Table 19




Jeffrey Blitz’s new comedy TABLE 19 wisely avoids a wedding and leaps straight into the story at the reception.  At most such events, there tends to be a particular table to which the social pariahs and had-to-be-invited misfits are relegated.  It is customarily the furthest from the newly married couple and as one occupant says “Might as well be in the toilets”.


Seated at Table 19 at this nuptial event are Jerry and Bina Kepp (Craig Robertson and Lisa Kudrow) who have a connection to the groom’s father via a diner business in Ohio. Jo (June Squibb) the former nanny who knows all the family secrets but has not seen them in decades.  Rezno (GRAND BUDAPEST HOTEL’s Tony Revolori), a naive youth under orders from his needy mother to find a girlfriend and Walter (Stephen Merchant), a gangly, socially-awkward ex-felon who is the bride’s disgraced cousin.  The surprise addition is our lead lady Eloise (Anna Kendrick).  Eloise had been the proposed maid-of-honor and was the girlfriend of the best man, until he broke up with her via text just prior to the wedding.  She decides to attend regardless and is of course seated at the leper table with the other outcasts.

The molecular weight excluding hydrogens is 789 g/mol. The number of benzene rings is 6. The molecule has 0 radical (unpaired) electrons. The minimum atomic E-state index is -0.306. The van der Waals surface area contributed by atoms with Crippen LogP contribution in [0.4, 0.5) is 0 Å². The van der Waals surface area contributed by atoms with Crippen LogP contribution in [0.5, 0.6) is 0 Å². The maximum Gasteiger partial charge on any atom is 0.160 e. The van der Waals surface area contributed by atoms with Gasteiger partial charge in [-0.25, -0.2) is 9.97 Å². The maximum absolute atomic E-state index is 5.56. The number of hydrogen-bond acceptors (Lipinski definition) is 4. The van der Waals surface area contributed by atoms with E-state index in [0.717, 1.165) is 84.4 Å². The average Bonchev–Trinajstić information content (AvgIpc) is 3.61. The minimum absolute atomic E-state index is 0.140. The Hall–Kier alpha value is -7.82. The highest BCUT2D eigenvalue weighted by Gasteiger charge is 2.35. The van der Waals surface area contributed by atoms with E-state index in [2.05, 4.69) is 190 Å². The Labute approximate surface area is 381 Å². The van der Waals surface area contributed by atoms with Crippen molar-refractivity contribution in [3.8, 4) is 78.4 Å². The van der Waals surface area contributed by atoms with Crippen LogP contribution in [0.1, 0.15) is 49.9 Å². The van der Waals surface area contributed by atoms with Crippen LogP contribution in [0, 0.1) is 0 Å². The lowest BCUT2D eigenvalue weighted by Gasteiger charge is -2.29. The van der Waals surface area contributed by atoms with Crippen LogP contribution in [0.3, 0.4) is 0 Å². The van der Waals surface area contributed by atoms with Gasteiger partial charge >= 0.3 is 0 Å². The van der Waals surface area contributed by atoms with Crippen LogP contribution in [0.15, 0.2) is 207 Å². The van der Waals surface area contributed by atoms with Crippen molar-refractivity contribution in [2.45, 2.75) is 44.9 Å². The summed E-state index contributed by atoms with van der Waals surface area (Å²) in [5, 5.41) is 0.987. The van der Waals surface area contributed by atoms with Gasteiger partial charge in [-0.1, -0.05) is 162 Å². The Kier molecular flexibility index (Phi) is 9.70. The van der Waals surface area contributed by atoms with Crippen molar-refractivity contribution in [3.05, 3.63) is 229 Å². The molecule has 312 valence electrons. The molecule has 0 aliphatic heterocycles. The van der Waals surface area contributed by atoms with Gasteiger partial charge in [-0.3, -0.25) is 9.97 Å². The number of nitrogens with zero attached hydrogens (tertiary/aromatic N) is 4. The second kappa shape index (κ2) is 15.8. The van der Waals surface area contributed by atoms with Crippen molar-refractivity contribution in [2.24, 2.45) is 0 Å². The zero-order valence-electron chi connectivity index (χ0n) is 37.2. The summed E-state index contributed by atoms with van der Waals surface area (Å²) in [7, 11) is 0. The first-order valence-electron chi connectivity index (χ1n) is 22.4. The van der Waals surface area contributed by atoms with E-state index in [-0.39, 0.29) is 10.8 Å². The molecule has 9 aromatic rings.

What we have here is a very uneven film that offers a wonderfully talented ensemble cast who try to do their best with second-rate material.  There are fatal flaws with the screenplay by actor Mark Duplass and his brother Jay.  Some characters are badly underwritten and most of the jokes fall flat.  The action and resolution lack credibility. Many of the comedic set ups are a tad hackneyed.  The wedding cake upset, the nanny sharing her stash of marijuana, infidelity accusations, a handsome stranger gate-crashing and the like.


I found the tone of this production to be all over the place.  At times entering quirky indie territory, then rehashing films like THE BREAKFAST CLUB.  Overall, it offers some compensations.  A few nicely handled funny moments that while not laugh out loud do produce a wry smile.  The expected professional delivery from the reliable cast (incidentally the caddish best man / ex boyfriend Teddy is played by Wyatt Russell, son of Kurt Russell and Goldie Hawn.  Somewhat outclassed in this company but promising.) And as details emerge that flesh out the natures of the residents of social- Siberia, Table 19, there is that bittersweet aspect that life’s disappointments and pains can be eased when shared with people one does not know and will probably never see again.  As STREETCAR NAMED DESIRE’s Blanche so memorably said “I have always depended on the kindness of strangers”.








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